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HIGH SCHOOL FOOTBALL PREVIEW

Knox Runs To The Right

Birmingham star has plenty of talent, but his character really sets him apart

August 29, 2007|Eric Sondheimer | Times Staff Writer

When Milton Knox of Lake Balboa Birmingham was a youth football standout in the eighth grade, seemingly able to score touchdowns any time he wished, there was a frightening moment that provided a glimpse of his character.

His team's quarterback, Christopher Potter, was having trouble breathing on the field. As medical personnel worked on Potter, Knox refused to leave the sidelines, staying by his teammate's side.

"That's my God brother," Knox said. "I love him. Football is just a chapter in your life. There's a bigger picture. I didn't want to go back into the game until they said he was cool."

Potter's father, Dana, who coached the team, assured Knox that everything would be OK.

"I think they kind of lied to me," Knox said. "It was a critical situation, fourth down. I went in, we scored and the game was over."

The next day, Knox was the first to arrive at the hospital to greet an improving Potter, their loyalty and friendship intact.

"I'm always concerned about people," Knox said.

Many of Knox's football accomplishments have been well-documented, from earning City Section player-of-the-year honors last season by rushing for 2,374 yards and scoring 29 touchdowns, to accepting a scholarship offer this summer from UCLA.

But the way Knox displays character on and off the field helps separate him from a talented group of Southland running backs.

Last May, his chemistry teacher wrote a letter in which he thanked Knox for his integrity in being one of only two students who didn't cheat on a test.

"Clearly, the opportunity was there, but he chose not to compromise his ethics," the teacher said.

As Knox's coach, Ed Croson, explains it, "He's on time every day. . . . In class, he's quiet and respectful. On the field, all his emotions come out.

"He stepped in as a ninth-grader and scored two touchdowns at the Coliseum. He made an impact on the seniors. The seniors were taking cues from a ninth-grader. That's extremely rare."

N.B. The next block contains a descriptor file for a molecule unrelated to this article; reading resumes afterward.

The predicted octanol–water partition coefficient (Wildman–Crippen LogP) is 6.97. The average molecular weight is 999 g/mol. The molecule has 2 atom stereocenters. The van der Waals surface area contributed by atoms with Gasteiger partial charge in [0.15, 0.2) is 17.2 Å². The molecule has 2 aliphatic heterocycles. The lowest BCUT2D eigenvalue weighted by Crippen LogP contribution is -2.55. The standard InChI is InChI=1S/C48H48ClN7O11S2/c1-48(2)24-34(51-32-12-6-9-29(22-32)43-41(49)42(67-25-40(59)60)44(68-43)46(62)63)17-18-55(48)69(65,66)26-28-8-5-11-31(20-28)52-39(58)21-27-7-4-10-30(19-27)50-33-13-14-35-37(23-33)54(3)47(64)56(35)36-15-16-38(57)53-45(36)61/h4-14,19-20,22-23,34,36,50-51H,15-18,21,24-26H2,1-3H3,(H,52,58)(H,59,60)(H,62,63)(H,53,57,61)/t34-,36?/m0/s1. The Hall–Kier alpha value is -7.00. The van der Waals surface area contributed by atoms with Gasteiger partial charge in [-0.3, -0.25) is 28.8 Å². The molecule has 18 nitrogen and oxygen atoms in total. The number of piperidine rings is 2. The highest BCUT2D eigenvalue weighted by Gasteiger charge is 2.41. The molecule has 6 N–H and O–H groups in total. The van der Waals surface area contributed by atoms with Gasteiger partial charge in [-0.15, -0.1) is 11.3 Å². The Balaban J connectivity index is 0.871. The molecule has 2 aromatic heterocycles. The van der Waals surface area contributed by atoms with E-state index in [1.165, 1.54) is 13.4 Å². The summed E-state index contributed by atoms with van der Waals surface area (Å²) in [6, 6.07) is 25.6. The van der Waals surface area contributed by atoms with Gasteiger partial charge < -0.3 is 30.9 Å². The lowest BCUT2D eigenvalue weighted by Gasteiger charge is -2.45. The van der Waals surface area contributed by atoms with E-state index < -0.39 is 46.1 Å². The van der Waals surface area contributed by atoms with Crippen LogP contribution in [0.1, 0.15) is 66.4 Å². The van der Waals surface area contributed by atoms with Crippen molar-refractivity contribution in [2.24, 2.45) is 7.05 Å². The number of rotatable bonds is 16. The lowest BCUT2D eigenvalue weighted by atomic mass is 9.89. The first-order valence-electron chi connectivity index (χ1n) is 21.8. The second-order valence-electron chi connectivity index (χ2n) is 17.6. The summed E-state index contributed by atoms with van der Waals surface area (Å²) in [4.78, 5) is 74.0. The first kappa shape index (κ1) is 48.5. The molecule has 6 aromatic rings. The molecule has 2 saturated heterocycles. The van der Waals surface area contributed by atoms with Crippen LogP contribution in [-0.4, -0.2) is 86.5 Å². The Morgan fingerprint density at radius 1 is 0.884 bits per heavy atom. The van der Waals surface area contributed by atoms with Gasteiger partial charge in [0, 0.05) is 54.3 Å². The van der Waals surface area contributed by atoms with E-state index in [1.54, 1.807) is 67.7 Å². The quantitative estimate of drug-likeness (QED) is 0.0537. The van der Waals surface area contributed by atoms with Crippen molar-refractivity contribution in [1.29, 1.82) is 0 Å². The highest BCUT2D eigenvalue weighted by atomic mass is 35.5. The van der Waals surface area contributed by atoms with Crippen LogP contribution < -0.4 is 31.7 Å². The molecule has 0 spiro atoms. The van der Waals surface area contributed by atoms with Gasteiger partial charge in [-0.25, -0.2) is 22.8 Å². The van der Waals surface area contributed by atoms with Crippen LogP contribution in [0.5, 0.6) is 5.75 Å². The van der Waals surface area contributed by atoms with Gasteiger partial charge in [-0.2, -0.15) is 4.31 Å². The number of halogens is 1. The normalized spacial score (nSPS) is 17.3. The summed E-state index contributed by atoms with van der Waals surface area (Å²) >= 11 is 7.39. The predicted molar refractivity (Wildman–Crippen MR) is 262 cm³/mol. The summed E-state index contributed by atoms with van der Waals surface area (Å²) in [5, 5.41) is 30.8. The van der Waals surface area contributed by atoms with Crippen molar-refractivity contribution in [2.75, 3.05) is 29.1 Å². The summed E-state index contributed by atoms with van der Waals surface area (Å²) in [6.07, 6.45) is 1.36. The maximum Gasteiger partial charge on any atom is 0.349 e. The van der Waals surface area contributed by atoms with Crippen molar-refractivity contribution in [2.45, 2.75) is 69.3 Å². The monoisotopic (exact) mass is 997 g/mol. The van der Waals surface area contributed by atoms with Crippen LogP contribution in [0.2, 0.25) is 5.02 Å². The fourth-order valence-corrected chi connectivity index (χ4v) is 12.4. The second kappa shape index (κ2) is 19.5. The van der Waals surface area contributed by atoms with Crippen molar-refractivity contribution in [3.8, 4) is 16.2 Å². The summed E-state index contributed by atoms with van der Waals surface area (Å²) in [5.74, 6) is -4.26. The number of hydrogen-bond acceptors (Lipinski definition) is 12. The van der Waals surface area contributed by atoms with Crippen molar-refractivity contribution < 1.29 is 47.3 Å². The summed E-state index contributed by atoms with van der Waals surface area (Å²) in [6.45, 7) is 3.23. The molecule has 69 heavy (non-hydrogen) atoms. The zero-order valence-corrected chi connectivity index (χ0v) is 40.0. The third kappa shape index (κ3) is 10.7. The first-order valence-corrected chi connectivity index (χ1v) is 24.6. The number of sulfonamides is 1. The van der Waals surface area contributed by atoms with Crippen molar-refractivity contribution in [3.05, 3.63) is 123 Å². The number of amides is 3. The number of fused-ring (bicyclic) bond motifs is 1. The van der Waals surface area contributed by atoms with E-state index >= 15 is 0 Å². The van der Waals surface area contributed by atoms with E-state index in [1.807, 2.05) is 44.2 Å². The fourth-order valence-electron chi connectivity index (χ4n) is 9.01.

Some referees in the City Section even let Knox address them by their first names because of their respect for him.

Loyalty, integrity, hard work -- they have all been ingrained in Knox by his father, Milton Sr., who grew up in Mississippi with 16 brothers and sisters.

"They had to learn to be on their own and be disciplined," Knox said. "That's what my dad teaches me. He raised us to be responsible."

Knox has deceptive speed, but at only 5 feet 8 and 200 pounds, he still hears from skeptics who question his college potential. Rivals.com ranks him the 16th-best running back in the country, with 6-1, 200-pound Darrell Scott of Ventura St. Bonaventure ranked No. 1.

"It's really no big deal. . . ," he said. "I'm bigger than some running backs in Division I right now. I'm just not tall. It's something I can't change. I'm going to stay this way forever. If they want to doubt me, let them. I'm going to keep doing what has made me successful."

Knox loves to entertain, whether it's his teammates or the opponents. He can't play football without carrying on a running dialogue.

"I like to have fun," he said. "I'm always talking to the referees, to the quarterback, to the other players."

Then there's Knox the showman -- whenever he scores a touchdown and sees a nearby camera, he'll point toward it.

"That's my trademark," he said. "Everybody is trying to steal it."

Birmingham has won City titles two of the last three seasons with Knox. The question is whether the Patriots have enough hunger to win again.

"I keep telling people we can get beat any day," Knox said. "For some reason, a saying keeps coming into my mind, what John Wooden said . . . to win a championship, it takes talent. To repeat, it takes character."

Knox is ready to show his teammates the way. Last season, he succeeded despite nagging ankle problems.

"There were a number of times last year I was hurt," he said. "I had two ankle sprains. I bit my tongue and kept going."

That's Milton Knox -- he gives his all every game.

--

eric.sondheimer@latimes.com

--

(BEGIN TEXT OF INFOBOX)

Head of their class

Rating the top running backs in the Southern Section and City Section. For the complete list, go to latimes.com/preps.

SOUTHERN SECTION

1. Darrell Scott (St. Bonaventure), 6-1, 200, Sr.

New school, new expectations

2. Ryan Bass (Corona Centennial), 5-10, 205, Sr.

Rushed for 2,352 yards, 36 TDs last year

3. Delano Howell (Hart), 6-0, 190, Sr.

Versatile, smart and fearless

--

CITY SECTION

1. Milton Knox (Birmingham), 5-8, 200, Sr.

He's a warrior who runs hard every play

2. Curtis McNeal (Venice), 5-9, 180, Sr.

Headed to USC, scored 42 TDs last season

3. Jack Sula (Carson), 6-0, 203, Sr.

Rushed for 1,834 yards, 25 TDs in 2006

--

-- Eric Sondheimer

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